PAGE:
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French Rocket Man Finally Succeeded in Crossing the English Channel

On Sunday, French citizen Zapata set off on his ‘Flyboard’ from Sangatte on the northern coast of France for the 20-minute trip to St. Margaret’s Bay in Dover, on the south coast of England.

French Rocket Man Finally Succeeded in Crossing the English Channel

Franky Zapata, has spent several years in developing a jet-powered hoverboard craft and he is finally successful in his mission to cross the English Channel on Sunday. In his first attempt last month he failed to create the record, when he fell into the water while trying to refuel the craft.

On Sunday, French citizen Zapata set off on his ‘Flyboard’ from Sangatte on the northern coast of France for the 20-minute trip to St. Margaret’s Bay in Dover, on the south coast of England.

In his record-making adventure, Zapata was escorted by three helicopters, while he glided across the water in the early morning and landed in the beautiful bay, where dozens of tourists, onlookers and journalists were awaiting him, creating the record.

Five turbines, were fitted on the former jet-ski champion’s craft, that propelled him to keep the speed of 190 kilometres (118 miles) per hour, which are powered by a backpack full of kerosene, that can keep him on air for at least 10 minutes.

Zapata had planned to cross the 35-kilometre English Channel in 20 minutes, keeping an average speed of 140 kilometres per hour at the height of 15-20 metres above the water and he succeeded with his plans.

On July 25, Zapata tumbled into the middle of the busy shipping lane after failing to land on a boat which was waiting in the English waters to give him a fresh pack of kerosene.

40 years old, Zapata also confirmed that, “the trickiest part is really the refuelling. I didn't let up on the gas at the right moment. Aviation is the result of people who have had failures, and it's by getting back up that we move forward”.

Therefore, this time the refuelling boat was comparatively bigger and had a larger landing area, and French navy vessels in the area kept an eye on the record making rocket man in case of any kind of trouble. Also, the French maritime authorities gave Zapata’s team the permission to keep the refuelling boat on the French waters, which was earlier refused, citing safety concerns.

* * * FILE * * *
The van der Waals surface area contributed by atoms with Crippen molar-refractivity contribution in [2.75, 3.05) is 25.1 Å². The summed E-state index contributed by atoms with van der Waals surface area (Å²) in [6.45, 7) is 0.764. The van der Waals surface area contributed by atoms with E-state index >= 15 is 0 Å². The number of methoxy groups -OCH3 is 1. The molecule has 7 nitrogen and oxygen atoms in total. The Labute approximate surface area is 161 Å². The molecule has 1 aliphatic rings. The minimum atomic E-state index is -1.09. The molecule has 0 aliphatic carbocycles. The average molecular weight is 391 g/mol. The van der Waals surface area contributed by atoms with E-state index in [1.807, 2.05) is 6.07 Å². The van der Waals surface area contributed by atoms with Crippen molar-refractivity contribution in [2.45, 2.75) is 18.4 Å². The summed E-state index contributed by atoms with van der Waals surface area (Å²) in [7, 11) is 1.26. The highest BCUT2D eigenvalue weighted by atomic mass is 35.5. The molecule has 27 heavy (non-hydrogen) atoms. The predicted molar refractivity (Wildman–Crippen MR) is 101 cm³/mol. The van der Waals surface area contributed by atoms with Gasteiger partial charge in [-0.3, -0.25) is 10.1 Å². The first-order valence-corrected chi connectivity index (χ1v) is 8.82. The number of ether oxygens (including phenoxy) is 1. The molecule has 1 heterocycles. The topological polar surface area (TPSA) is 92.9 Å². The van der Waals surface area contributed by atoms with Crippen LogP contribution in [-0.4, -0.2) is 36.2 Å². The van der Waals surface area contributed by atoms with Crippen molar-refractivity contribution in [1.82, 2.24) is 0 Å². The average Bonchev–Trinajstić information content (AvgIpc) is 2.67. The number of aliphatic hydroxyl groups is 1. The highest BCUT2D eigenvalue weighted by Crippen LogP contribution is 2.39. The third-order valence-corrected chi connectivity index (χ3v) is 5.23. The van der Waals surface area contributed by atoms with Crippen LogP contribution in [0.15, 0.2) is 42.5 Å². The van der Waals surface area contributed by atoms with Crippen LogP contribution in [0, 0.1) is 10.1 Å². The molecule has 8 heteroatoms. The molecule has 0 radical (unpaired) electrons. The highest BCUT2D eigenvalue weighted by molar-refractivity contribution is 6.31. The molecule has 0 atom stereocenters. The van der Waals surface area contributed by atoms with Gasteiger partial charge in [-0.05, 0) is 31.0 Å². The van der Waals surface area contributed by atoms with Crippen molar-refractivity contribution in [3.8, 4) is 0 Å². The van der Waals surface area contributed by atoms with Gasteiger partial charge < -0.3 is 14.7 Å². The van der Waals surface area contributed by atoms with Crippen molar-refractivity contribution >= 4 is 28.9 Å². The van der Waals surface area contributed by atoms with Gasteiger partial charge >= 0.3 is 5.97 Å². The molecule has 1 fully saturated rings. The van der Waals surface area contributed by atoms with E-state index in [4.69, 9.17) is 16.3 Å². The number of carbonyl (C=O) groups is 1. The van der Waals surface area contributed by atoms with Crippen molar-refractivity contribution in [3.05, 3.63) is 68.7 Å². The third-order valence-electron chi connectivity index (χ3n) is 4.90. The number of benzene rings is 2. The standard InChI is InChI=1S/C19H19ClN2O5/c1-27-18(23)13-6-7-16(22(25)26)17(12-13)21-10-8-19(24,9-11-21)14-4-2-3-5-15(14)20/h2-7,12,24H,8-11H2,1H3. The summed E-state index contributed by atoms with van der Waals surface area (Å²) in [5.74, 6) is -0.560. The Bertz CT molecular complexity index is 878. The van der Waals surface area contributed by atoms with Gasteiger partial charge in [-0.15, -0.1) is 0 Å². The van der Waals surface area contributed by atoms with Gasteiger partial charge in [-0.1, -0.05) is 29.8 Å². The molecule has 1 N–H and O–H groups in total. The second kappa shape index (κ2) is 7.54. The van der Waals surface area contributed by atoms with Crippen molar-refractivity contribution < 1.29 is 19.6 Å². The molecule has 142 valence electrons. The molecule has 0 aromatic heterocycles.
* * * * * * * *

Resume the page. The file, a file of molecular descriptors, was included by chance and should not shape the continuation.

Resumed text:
Zapata first came to spotlight on July 2014, during the Bastille Day military parade in Paris, where he and his craft soared noisily over a crowd of stunned onlookers, which also included the French President Emmanuel Macron.

His invention has also captured the attention of the French military, which also gave Zapata’s company, Z-AIR, a developmental grant of 1.3 million euro ($1.4 million).

Defence Minister of France, Florence Parly also said that his craft might eventually serve a variety of purposes, “for example as a flying logistical platform or, indeed, as an assault platform. I can’t help it, the first time I saw it fly I said, this is going to be my life's work”.

For the past three years, Zapata has been developing his hoverboard craft, despite losing two fingers during its first trial flight in his garage near Marseille. Franky Zapata, also holds the Guinness World Record for the farthest hoverboard flight, a 2.2-kilometre trip over the Mediterranean Sea in the year 2016.


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